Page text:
First Published UK:  6 September 2018
Publisher: White Lion Publishing
No of Pages: 320
Genre: Non Fiction
Amazon UK
Amazon US

Posted in Book Review, Books I have read, Five Star Reads

The Apprentice of Split Crow Lane – Jane Housham

Non-Fiction Crime 5*s
Non-Fiction Crime
5*s

When I saw that this book was going to be published on 3 November 2016 way back in August my interest was piqued and I took the bold step of telling the publishers riverrun so, they in turn kindly supplied me with copy.

On 13 April 1866 on Carr’s Hill, Gateshead five year old Sarah Melvin disappeared, only for her body to be discovered later by a couple going to the local public house. The crime was a brutal one, the facts horrifying, even at a distance of 150 years but Jane Housham, having come across the case in the course of tracing her family history decided to use it as a springboard to examine not only the crime itself, but the psyche of the accused, the justice system and how the insane were treated in the mid-Victorian age.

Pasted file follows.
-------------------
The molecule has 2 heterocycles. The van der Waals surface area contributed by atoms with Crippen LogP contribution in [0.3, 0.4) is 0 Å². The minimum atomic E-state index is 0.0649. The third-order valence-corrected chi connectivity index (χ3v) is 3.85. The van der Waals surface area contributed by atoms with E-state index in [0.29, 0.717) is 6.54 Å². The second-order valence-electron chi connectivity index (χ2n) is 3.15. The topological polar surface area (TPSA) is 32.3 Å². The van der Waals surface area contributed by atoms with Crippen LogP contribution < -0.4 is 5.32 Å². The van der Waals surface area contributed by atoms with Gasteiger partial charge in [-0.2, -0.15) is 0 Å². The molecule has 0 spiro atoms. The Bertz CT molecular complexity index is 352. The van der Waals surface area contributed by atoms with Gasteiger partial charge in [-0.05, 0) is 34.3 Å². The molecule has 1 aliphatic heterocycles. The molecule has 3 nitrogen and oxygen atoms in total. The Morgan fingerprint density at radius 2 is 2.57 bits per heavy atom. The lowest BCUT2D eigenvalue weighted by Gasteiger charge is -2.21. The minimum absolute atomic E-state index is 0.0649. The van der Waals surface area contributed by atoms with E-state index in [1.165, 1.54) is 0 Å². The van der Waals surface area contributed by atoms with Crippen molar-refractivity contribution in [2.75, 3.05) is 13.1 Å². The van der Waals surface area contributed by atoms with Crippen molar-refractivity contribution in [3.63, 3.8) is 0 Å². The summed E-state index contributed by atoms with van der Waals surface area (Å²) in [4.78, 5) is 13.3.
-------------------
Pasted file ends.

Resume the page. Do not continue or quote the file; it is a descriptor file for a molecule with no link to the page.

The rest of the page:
The book opens with the background to the case, the journey that young Sarah Melvin is known to have taken on the day of her murder travelling to visit her father who was out seeking work. We are treated to the work of the police following the discovery of the body, its removal to the local inn, as was the custom in those days, and later to her mother’s house where an autopsy was held on the table. The rudiments of forensics were just being employed but this was as far removed from the strict chain of evidence used these days as you can get.

Unlike some historical true crime books, Jane Housham doesn’t re-examine the evidence to put forward a theory of another killer than that tried for the crime, instead she has carried out extensive research into what the make-up of the killer was. Why did he commit such a terrible crime? Was he insane? What she finds isn’t necessarily what we would expect from Victorian justice, a revelation indeed.